"X-COM 2: Terror from the Deep is the sequel to X-Com: Enemy Unknown (or UFO Defence, depending on your nationality) a follow on that tries to change as little as possible. But when the foundations set are already killer, it's not that big a deal. "
X-COM 2: Terror from the Deep is the sequel to X-Com: Enemy Unknown (or UFO Defence, depending on your nationality) a follow on that tries to change as little as possible. But when the foundations set are already killer, it's not that big a deal.
After their last failed take-over bid, pesky aliens return to plague the Earth; or to be more precise, they never left. You see, whereas the first wave came from the skies to reap havoc, the newest breed are their survivors that cleverly went aqatic and hid away beneath our oceans. With a new genetically-engineered army, they plan to take Earth as their own, and avenge their fallen brethren; basically same as, with different aliens coming from a slightly different location. So, once again, it is up to you to put a stop to those inconvenient abductions and those ever so painful probes.
It's in doing so that you'll find X-Com: TftD is basically the same as X-Com: EU, but with a few tweaks and adjustments. You still run on time units, which are spent on actions like walking, shooting etc; you keep going until you run out of designated units for that turn. It's still turn based, and you still need to explore to advance the blacked out map, so what’s new? Not much really. It does introduce a whole new cast of nasty aliens to battle, plus the obligatory new weapons, armour, crafts etc. Your troops are still the same, they still will grow the more missions they survive, and they still gain promotions based on their survivalist skills. But, as the whole Terror from the Deep name suggests, you can now battle under the oceans. The levels themselves are that much harder, and the shiny new aliens are a good deal tougher. Remember our stupid friends the Floaters from EU? Remember how pitifully weak they where? Yeah, now meet the Lobsterman. A walking biological tank with pin-point accuracy and aggravating intelligence. I’d like to say there’s more, but, well, there’s not.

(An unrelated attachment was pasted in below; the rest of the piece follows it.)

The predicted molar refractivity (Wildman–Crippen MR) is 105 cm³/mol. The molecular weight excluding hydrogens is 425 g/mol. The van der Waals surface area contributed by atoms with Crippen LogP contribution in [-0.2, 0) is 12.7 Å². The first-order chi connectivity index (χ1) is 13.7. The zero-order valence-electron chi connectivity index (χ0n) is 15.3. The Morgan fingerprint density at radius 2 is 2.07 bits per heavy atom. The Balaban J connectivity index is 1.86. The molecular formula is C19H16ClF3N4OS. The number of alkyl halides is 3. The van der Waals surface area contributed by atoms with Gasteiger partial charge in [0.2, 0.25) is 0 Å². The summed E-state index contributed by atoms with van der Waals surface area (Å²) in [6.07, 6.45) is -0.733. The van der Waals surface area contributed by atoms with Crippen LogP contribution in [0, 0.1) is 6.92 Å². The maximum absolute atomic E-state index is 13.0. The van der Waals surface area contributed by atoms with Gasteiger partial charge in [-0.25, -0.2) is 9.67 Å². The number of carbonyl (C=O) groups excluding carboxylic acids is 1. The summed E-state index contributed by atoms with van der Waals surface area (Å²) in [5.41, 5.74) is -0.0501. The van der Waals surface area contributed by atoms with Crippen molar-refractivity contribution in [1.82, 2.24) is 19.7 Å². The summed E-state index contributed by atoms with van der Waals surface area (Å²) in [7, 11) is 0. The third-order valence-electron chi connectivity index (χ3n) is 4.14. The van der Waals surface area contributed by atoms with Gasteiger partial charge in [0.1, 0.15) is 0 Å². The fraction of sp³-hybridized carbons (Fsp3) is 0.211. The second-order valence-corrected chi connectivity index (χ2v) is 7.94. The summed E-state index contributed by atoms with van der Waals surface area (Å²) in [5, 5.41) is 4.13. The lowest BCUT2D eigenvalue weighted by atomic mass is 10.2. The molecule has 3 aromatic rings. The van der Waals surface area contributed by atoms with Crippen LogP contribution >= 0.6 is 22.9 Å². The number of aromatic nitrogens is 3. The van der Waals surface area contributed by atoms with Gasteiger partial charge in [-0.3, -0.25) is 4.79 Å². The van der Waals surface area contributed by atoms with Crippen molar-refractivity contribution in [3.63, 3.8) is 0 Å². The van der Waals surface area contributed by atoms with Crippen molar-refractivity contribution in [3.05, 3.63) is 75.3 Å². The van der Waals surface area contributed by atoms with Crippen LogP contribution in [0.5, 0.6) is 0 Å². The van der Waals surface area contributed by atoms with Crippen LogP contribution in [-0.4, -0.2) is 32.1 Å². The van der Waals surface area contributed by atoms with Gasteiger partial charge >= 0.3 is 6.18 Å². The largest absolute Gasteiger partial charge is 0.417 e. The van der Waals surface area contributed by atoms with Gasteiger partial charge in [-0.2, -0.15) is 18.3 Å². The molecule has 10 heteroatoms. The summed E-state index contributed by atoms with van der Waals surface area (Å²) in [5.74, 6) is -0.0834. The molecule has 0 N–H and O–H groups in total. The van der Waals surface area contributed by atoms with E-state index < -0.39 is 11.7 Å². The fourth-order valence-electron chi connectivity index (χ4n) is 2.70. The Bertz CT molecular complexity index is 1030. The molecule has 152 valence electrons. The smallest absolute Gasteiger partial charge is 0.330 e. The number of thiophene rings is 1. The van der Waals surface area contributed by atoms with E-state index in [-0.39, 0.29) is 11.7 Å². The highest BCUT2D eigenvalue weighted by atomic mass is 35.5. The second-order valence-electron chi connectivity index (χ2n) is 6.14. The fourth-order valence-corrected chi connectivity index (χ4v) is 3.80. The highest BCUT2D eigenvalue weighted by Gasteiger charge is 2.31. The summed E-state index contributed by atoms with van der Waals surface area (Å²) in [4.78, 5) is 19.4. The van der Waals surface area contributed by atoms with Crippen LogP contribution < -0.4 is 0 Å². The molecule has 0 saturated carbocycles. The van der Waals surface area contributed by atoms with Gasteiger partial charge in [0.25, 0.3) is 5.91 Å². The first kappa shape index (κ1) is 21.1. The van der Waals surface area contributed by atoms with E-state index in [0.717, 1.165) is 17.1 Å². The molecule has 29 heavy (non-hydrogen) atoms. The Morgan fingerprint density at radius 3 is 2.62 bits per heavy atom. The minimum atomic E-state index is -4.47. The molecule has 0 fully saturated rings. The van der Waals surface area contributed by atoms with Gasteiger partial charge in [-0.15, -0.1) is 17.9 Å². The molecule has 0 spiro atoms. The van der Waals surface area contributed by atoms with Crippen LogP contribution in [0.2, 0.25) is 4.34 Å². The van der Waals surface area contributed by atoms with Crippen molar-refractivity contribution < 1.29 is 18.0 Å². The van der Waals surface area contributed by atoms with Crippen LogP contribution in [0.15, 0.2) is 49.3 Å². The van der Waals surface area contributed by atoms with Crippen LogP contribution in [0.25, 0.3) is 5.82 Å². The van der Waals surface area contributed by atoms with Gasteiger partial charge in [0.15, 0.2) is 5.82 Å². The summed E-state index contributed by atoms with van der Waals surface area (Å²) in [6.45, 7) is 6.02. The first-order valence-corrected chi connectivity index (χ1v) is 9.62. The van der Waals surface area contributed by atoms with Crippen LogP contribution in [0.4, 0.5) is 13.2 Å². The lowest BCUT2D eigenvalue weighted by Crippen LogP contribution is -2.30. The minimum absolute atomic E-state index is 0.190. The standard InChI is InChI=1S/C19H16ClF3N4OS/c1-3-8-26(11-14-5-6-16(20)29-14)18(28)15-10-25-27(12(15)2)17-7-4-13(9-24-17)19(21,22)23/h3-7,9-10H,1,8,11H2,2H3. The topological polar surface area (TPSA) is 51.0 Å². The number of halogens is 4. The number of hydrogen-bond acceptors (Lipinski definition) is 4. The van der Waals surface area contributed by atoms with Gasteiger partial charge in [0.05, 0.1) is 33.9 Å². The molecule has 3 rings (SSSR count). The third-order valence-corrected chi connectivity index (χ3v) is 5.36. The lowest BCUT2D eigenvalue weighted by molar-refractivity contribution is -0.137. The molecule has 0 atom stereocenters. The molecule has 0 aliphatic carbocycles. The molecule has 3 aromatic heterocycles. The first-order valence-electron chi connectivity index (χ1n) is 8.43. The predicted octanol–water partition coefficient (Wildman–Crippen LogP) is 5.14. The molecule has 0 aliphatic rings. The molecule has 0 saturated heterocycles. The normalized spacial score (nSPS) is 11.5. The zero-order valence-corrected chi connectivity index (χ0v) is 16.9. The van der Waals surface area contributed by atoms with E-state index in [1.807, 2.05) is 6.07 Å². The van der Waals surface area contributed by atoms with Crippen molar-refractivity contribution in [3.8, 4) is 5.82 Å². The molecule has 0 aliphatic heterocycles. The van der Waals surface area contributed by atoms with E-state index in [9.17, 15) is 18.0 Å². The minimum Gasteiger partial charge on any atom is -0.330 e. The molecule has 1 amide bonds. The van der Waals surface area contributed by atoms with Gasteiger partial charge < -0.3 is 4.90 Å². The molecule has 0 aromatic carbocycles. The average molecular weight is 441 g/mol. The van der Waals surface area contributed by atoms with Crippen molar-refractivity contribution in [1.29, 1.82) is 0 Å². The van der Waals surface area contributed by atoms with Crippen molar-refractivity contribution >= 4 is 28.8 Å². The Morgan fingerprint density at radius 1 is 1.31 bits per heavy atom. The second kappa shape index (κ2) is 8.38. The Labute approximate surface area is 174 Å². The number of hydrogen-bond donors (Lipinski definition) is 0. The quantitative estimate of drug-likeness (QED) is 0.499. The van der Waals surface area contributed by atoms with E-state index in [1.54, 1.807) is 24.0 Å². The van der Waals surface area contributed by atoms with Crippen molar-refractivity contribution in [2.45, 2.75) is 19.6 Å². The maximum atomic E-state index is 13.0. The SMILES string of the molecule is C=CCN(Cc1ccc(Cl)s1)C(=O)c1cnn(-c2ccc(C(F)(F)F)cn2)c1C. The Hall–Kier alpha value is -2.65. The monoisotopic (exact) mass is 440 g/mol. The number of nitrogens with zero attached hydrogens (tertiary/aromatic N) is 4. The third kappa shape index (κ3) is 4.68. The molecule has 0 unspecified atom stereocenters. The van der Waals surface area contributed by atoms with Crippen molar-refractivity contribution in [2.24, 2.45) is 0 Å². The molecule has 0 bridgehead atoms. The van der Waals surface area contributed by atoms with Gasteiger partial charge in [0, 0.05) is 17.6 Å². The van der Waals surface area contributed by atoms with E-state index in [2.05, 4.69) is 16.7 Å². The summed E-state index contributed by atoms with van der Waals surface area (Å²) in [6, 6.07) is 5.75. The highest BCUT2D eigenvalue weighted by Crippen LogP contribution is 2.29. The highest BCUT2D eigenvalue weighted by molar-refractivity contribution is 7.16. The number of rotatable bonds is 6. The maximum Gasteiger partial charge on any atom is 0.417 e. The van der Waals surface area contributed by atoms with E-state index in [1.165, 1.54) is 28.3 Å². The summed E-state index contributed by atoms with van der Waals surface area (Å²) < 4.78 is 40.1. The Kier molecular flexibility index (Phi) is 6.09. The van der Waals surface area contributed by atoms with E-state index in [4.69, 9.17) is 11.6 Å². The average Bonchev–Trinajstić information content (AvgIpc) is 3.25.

Oh, you can reserve time for kneeling now. You probably won’t.
The controls remain exactly the same; the whole old-school PC interface vibe is still relevant. Moving your troops is as simple as clicking on the desired troop, and then clicking where you want them to move to. Controlling their attacks, defensive posture and auto reserve times is all done via the sub menu below the field of play. The same comfy system for those who know the game, and a new clumsy-at-first-awesome-at-last for people playing fresh.
Perhaps that TftD has changed so little might put some off. Apart from the cuts scenes being more of a serious nature rather then the comic book like scenes from EU, not much has changed cosmetically. Whilst underwater, little air bubbles escape from your troops suits and from random places on the ocean floor; even the underwater plant life is a nice touch, but all the other graphical aspects are clearly copy and pasted. Even the sound is basically the same thing as EU. The (same) music sets the atmosphere well and can at times put you on edge. The explosions and gun shots all sound good and the gurgle of dying alien is as satisfying as the last scream of you troops sound depressing.
But, let’s face it, TftD is much more of an add-on to EU as it is an outright new game, but still manages to give a new thrill to X-Com vets. Here, we find a significantly harder game; make no mistake, the aliens have been beefed up, the AI is better and it’s more work to get those technological advances as easily as you did on EU. TftD is also higher on the frustration level. More then once you’ll find yourself hunting for a single alien which has hidden away because some of the levels are just vast. Still, it's a damn fine game in it own right, and a worthy purchase for X-Com vets and fans of strategic games. For first timers, maybe the first X-Com would be a better place to start.
Community review by Cornwell (August 18, 2008)
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